Messaging through branded content or recruiter talk tracks around what this career path could look like could help with new grads being willing to take on a med surg role, if it promised them their desired end goal over time. 

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3. Most of them have job offers at the time of their BSN graduation.

According to an October 2023 research brief released by the American Association of Colleges of Nursing, 84% of BSN graduates have a job offer at graduation. The percentage increases to 96% 4-6 months after graduation, a significant increase compared to the placement rates across all degree disciplines (which was 55.3% according to a 2021 NACE report).

Utilizing residency programs to the fullest extent to build pipelines for new grad hiring is a great way to catch these new nurses before they start looking elsewhere. Residency can also impact retention rates, a crucial point since the average cost of turnover for an RN is $52,350, according to Beckers. They can also help build new nurses' confidence levels and decrease burnout they may experience.


4. They want to do more than just survive at work.

Gen Z places a great emphasis on work-life balance. According to a McKinsey study, 77% of Generation Z prioritize work-life balance. Also, according to a 2023 Deloitte study, Gen Z ranks work-life balance as their top consideration when picking an employer, and they rank the ability to maintain a positive work-life balance as the top trait they admire in their peers. Highlighting flexible working arrangements to attract nurses is paramount.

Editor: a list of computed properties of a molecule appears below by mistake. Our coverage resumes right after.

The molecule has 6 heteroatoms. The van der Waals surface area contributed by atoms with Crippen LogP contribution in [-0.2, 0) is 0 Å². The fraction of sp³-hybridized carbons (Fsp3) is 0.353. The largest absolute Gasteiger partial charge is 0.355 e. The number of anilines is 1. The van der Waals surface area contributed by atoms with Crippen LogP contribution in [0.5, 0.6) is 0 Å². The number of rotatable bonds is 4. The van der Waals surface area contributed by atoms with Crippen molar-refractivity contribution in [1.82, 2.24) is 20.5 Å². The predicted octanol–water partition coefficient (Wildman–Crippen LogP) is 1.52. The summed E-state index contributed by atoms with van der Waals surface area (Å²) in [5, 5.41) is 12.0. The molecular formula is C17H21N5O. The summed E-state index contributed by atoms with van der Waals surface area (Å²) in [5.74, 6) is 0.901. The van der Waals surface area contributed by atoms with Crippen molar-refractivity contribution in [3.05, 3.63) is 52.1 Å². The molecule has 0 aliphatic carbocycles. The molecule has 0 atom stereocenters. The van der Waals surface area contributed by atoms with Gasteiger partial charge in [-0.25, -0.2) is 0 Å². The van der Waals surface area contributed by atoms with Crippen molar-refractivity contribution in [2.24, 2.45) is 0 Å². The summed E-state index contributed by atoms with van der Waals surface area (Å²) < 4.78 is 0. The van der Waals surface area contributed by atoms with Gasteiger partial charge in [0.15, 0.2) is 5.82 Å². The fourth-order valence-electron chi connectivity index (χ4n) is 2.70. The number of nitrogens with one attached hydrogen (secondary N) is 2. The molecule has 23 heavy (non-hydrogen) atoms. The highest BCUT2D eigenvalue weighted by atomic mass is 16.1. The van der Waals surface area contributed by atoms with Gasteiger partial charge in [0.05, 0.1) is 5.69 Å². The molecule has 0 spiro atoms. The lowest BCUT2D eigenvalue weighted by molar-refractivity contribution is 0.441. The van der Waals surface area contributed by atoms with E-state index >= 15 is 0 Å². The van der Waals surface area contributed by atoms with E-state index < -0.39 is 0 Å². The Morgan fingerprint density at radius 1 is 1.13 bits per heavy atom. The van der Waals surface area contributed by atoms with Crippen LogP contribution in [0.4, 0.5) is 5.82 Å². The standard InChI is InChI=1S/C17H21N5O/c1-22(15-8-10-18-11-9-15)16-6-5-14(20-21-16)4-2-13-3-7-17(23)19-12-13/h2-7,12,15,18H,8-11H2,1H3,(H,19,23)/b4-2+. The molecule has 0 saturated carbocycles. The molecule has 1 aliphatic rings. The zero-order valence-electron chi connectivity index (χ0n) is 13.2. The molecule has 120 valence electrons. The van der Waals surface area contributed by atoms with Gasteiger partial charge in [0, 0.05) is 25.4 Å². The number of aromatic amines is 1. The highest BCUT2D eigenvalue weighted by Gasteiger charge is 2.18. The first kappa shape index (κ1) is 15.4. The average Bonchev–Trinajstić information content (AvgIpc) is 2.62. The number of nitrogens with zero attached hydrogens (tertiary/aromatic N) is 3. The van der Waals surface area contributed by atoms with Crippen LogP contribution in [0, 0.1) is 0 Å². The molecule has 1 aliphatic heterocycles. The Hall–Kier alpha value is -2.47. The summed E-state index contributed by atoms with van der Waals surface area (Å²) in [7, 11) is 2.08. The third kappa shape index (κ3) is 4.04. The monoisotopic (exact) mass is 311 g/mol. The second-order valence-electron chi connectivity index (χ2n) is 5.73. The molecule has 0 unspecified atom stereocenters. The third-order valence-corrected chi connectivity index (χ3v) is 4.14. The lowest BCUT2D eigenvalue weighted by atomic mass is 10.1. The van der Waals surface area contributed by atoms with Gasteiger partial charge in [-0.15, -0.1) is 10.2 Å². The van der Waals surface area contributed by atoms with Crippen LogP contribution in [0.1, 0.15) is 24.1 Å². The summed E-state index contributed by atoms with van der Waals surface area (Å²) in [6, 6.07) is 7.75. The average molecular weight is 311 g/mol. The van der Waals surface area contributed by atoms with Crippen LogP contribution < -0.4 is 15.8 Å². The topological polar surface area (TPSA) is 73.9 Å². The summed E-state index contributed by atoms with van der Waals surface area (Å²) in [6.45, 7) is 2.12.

Secondly, as a whole, Gen Z experiences higher levels of anxiety compared to other generations, and this can be seen even more so for nurses. For nurses in particular, a survey by Incredible Health found that 80% of new healthcare workers found their training overwhelming and rushed. When coupled with how Gen Z faced unique challenges with remote learning during the pandemic, new nurses are left feeling stressed and inadequate. Healthcare systems that pair younger nurses with older nurses who can train and mentor them may help alleviate some of the anxiety these Gen Z nurses feel. Highlighting these training and mentorship programs in branded or job ad content is recommended.

And lastly, Gen Z places a big focus on mental health. The standard two weeks of PTO and basic medical are probably not enough to attract a Gen Z nurse. For example, they need plans that cover mental health services and access to therapists at affordable rates. Helping nurses address their mental health may also help move the needle with job satisfaction and retention. According to AMN, “nurses who address mental health issues at least four times a week have greater career satisfaction (69%) than those who do not address their mental health often (47%).”


5. They care deeply about DEIB.

Although the majority of nurses are white and female, Gen Z as a whole is the most diverse generation to date in terms of demographics, beliefs, and attitudes.